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Re: pam_unix opens /etc/shadow as regular user



On Fri, 27 Jan 2006 16:17:46 +0100, Thorsten Kukuk wrote:
> You don't need super-user rights, you only need the correct rights. And
> this depends on which mode and owner/group /etc/shadow has. With
> super-user rights you can of course always read it.

Okay, now I understand what you meant. It is true that the
permissions shadow file COULD be anything, however, it is traditional
(I expected standard) that it be owned by root:root with permissions 0400.
If not, it loses the whole point of the shadow file -- hiding passwords
from regular users. Should not pam_unix EXPECT traditional permissions on
/etc/shadow, given that it is the "standard Unix authentication module"?

>> For processes that do not have an effective root uid (e.g. xscreensaver
>> installed without setuid root), the password lookup via the shadow
>> routines WILL fail.
> 
> Depends on the distribution and the configuration. On SuSE Linux it will
> not fail, all screensavers have the rights to read /etc/shadow, but not to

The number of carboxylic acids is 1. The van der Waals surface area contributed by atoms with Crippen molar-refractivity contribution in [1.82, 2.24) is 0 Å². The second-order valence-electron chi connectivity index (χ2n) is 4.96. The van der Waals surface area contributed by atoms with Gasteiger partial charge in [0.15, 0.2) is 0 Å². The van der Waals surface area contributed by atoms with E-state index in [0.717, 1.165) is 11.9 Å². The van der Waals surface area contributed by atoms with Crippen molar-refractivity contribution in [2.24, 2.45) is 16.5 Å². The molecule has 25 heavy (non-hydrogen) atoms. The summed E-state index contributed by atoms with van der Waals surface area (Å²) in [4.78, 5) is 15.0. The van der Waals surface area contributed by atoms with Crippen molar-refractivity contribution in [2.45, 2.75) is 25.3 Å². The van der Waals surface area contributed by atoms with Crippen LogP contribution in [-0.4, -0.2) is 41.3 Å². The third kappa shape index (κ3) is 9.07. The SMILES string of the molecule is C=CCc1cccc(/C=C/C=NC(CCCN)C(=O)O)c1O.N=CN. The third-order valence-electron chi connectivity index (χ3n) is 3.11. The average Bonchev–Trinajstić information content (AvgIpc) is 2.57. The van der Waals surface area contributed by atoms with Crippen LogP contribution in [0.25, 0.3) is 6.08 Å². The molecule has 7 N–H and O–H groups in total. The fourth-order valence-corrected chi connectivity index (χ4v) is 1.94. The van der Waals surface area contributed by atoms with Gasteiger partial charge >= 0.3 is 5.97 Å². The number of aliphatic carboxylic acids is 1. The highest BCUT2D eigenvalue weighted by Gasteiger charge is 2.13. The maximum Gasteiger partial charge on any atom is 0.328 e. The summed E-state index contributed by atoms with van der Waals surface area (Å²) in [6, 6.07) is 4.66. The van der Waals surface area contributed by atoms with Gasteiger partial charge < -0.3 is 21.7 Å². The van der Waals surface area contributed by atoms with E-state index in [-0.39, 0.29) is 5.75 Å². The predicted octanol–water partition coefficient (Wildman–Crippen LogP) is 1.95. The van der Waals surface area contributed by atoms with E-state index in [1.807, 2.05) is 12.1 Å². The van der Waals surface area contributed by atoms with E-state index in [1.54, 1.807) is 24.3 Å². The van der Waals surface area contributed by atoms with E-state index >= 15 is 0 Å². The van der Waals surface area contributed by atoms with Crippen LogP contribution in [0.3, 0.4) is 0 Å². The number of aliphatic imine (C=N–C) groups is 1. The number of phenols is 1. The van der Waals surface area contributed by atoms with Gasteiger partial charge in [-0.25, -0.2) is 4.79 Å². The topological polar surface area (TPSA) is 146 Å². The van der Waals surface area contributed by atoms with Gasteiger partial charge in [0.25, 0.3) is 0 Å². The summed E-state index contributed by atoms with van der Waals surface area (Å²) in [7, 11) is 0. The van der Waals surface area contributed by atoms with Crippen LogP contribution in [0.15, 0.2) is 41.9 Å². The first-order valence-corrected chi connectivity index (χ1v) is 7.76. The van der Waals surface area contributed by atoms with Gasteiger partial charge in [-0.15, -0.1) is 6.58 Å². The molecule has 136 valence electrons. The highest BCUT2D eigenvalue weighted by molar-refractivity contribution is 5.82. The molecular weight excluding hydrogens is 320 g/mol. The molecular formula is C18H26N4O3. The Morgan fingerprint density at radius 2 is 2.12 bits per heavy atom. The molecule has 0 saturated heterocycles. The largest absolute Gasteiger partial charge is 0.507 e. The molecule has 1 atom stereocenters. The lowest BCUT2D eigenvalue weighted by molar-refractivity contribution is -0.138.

> modify it.

I am running fedora core 3 and RHEL4. Here screensavers do not have the
rights to read /etc/shadow -- they rely on pam_unix to use the helper
binary. On SuSE, what allows this? setuid screensaver binary? More
open permissions on /etc/shadow? Other ACL mechanism? Even then, from a
security perspective, it comes down to what to you trust more to access
the shadow file: the screensaver, or the pam_unix helper binary? I
personally trust the latter, otherwise I would just enable the screensaver
setuid root. 

Perhaps there should be an option to tell pam_unix to only use the helper
binary. That way, when the sys admin knows that the service will fail
without it (due to the configuration), this option can be used to avoid
trying to authenticate without the helper.

Jon



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